Drugstore Products for Vaginal Yeast Infection
Our home remedies will take care of most vaginal yeast infections, however, sometimes stronger treatment is needed. A visit to your local drugstore will turn up a number of commercial products that are sold 'over-the-counter' or OTC, that is, without a doctor's prescription.
Each over-the-counter fungicide is listed here with the product name and its active ingredient:
- Monistat-1 with active ingredient tioconazole
- Monistat-3 also with tioconazole (3-day treatment)
- Femstat or Mycelex with butoconazole
- Monistat-7 with miconazole
- Mycelex or Gyne-Lotrimin both with chlotrimazole
Anti-Fungals - the Pros and Cons
All of the above medications are considered anti-fungals because the are designed to attack and kill the candida (yeast) fungus. Those of us who prefer the natural health philosophy have a problem with this approach, namely that you are NOT dealing with the root cause of your health problem.
Most likely the reason that you have a vaginal yeast infection is because you are missing vital healthy bacteria in your system. Isn't it better to deal with the source instead of the symptom? We think so and therefore recommend that most people begin their yeast infection treatment by trying yogurt and/or probiotics first.
However, thousands of women use these products ... and they do go to work quickly in attacking the yeast infection. But this site is all about giving YOU the information you need to make you own health choices.
So ... are there any reasons you would NOT want to use an anti-fungal? Consider these:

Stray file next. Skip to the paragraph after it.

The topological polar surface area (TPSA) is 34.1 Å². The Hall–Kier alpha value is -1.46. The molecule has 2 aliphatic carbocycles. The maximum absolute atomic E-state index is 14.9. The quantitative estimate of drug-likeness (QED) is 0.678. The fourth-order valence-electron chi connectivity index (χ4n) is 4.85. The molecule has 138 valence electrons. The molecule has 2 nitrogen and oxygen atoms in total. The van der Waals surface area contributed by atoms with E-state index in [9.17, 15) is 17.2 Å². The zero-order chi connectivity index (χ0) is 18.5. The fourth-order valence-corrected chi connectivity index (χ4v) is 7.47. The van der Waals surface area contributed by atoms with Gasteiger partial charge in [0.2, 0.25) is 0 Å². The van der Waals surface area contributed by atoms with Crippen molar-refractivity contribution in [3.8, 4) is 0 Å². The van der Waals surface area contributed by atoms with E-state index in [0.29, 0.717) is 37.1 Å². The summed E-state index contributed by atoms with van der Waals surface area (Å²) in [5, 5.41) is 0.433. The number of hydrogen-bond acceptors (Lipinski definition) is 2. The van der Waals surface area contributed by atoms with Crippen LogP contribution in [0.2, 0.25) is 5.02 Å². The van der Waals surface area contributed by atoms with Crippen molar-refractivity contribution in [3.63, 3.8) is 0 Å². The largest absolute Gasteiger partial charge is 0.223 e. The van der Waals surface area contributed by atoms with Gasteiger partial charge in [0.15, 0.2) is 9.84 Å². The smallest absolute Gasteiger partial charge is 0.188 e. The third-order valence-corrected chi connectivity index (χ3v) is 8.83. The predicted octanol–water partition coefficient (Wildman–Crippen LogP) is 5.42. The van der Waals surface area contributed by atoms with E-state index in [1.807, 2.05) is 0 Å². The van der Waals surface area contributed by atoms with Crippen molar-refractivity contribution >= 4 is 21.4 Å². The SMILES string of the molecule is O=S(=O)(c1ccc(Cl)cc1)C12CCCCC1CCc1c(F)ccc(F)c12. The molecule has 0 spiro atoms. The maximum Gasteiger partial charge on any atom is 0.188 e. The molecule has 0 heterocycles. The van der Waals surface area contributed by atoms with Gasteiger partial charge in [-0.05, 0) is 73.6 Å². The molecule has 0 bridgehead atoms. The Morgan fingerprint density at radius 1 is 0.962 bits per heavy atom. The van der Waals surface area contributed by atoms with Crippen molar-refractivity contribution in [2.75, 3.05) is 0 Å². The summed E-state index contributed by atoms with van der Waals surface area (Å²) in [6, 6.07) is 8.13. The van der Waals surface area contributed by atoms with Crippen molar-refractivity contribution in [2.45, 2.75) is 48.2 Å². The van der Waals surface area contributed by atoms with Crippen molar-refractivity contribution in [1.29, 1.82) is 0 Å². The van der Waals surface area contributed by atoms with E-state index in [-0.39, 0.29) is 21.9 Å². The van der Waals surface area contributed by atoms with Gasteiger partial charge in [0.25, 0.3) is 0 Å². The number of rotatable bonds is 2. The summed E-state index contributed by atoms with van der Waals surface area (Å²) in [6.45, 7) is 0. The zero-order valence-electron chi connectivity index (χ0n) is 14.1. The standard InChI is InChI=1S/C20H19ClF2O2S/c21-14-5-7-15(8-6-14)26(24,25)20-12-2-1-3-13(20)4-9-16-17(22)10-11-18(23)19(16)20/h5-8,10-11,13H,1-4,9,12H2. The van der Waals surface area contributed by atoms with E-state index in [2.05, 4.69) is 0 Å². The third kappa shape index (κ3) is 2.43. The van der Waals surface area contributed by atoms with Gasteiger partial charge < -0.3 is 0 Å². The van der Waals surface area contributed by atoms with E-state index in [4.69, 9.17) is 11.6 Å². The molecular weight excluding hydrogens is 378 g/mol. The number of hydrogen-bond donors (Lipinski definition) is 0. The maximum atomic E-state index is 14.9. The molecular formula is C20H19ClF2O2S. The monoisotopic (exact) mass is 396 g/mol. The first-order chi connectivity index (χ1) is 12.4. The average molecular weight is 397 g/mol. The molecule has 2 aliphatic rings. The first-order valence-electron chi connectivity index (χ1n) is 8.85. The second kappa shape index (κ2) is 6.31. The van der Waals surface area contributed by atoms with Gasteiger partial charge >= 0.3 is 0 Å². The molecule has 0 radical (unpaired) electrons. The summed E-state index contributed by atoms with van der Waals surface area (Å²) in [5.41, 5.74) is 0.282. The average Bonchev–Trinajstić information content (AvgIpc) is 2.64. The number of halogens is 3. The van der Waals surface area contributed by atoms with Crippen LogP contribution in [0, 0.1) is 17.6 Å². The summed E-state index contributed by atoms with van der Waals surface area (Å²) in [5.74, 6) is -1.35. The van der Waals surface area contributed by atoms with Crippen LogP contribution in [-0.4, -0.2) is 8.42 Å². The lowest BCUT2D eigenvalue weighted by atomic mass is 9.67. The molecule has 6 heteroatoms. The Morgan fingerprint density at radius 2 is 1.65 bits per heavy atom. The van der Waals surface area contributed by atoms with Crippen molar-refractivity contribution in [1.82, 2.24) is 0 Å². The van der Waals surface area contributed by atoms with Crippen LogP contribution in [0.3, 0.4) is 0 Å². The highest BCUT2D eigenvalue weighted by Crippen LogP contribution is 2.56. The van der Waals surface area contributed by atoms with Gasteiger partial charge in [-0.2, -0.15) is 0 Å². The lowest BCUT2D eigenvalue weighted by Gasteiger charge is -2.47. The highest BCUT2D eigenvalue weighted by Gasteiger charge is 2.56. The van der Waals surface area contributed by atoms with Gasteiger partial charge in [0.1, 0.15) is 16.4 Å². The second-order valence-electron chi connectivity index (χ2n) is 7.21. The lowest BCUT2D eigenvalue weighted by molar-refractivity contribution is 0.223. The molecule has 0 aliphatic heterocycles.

- Adverse Side Effects
- Allergic Reactions
- Latex Breakdown
Not all people respond the same to any medicine. A treatment that works okay for the majority of people may cause problems in some individuals. One report listed butoconazole, the active ingredient in both Femstat and Mycelex, as one of the top ten drugs reported to the US FDA in causing adverse reactions.
This may be another case where "the cure is worse than the disease". Allergic reaction to miconazole (active ingredient of Monistat-7) is fairly common and can cause a great deal of discomfort as you may now have an allergic rash on top of your yeast rash! Product literature for one product reminds patients to "tell your doctor if you have ever had any unusual or allergic reaction to any of the azoles" ... referring to the family of drugs of which the yeast anti-fungals are a part.
You should carefully read all literature that comes with any product for treating vaginal yeast infection to make sure you understand the side effects before using it. Also, an on-line search of both the product name and active ingredient should lead you to information on known side effects. Buyer beware!
The anti-fungals have also been shown to breakdown latex. Yep! That's the same material used in condoms and diaphragms. To quote from one product's documentation:
"If you use latex or rubber birth control devices (condoms, diaphragms, or cervical caps), you should wait 3 days after treatment with azole antifungal agents before using them again . Many brands of vaginal azoles contain oils in the product that can weaken these devices. This increases the chances of a condom breaking during sexual intercourse. The rubber in cervical caps or diaphragms may break down faster and wear out sooner. ..."
Most of products for vaginal yeast infection sell for about $15 to $20. Not terribly expensive ... about the same investment you'd make for a 30-day supply of an acidophilus or probiotic supplement.
You can find them a bit cheaper on-line but don't forget to add shipping costs .. and you'll have a few days delay wait for the shipment.
For products that are not specifically for vaginal yeast infection please see our page dealing with your particular condition:
- Oral Thrush - mom and/or child yeast infection
- Male Yeast infection - yes men can also be affected
- Candidas - chronic systemic yeast infection